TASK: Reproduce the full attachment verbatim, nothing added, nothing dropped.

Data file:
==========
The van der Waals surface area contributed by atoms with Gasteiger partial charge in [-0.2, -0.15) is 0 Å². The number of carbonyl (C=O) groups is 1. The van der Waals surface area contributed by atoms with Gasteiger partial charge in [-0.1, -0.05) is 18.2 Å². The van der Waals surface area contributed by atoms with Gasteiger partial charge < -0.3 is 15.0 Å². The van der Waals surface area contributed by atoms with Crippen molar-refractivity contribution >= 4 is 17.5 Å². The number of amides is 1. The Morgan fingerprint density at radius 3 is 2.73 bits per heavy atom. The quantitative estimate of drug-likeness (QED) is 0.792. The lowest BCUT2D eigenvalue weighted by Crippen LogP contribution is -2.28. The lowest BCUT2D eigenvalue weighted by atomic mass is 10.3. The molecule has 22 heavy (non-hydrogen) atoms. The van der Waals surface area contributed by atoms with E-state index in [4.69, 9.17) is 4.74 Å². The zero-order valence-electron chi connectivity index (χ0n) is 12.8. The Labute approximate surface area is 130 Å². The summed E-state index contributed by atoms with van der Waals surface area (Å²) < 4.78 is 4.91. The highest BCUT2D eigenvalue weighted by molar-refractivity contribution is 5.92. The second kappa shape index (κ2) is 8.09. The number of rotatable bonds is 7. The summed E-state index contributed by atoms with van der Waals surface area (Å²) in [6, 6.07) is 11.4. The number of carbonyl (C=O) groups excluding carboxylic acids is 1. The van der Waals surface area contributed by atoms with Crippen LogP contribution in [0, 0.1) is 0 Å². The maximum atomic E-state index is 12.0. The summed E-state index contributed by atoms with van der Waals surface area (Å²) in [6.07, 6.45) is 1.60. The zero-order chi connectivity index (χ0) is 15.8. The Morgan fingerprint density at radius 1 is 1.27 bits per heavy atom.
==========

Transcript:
The van der Waals surface area contributed by atoms with Gasteiger partial charge in [-0.2, -0.15) is 0 Å². The number of carbonyl (C=O) groups is 1. The van der Waals surface area contributed by atoms with Gasteiger partial charge in [-0.1, -0.05) is 18.2 Å². The van der Waals surface area contributed by atoms with Gasteiger partial charge < -0.3 is 15.0 Å². The van der Waals surface area contributed by atoms with Crippen molar-refractivity contribution >= 4 is 17.5 Å². The number of amides is 1. The Morgan fingerprint density at radius 3 is 2.73 bits per heavy atom. The quantitative estimate of drug-likeness (QED) is 0.792. The lowest BCUT2D eigenvalue weighted by Crippen LogP contribution is -2.28. The lowest BCUT2D eigenvalue weighted by atomic mass is 10.3. The molecule has 22 heavy (non-hydrogen) atoms. The van der Waals surface area contributed by atoms with E-state index in [4.69, 9.17) is 4.74 Å². The zero-order valence-electron chi connectivity index (χ0n) is 12.8. The Labute approximate surface area is 130 Å². The summed E-state index contributed by atoms with van der Waals surface area (Å²) < 4.78 is 4.91. The highest BCUT2D eigenvalue weighted by molar-refractivity contribution is 5.92. The second kappa shape index (κ2) is 8.09. The number of rotatable bonds is 7. The summed E-state index contributed by atoms with van der Waals surface area (Å²) in [6, 6.07) is 11.4. The number of carbonyl (C=O) groups excluding carboxylic acids is 1. The van der Waals surface area contributed by atoms with Crippen LogP contribution in [0, 0.1) is 0 Å². The maximum atomic E-state index is 12.0. The summed E-state index contributed by atoms with van der Waals surface area (Å²) in [6.07, 6.45) is 1.60. The zero-order chi connectivity index (χ0) is 15.8. The Morgan fingerprint density at radius 1 is 1.27 bits per heavy atom.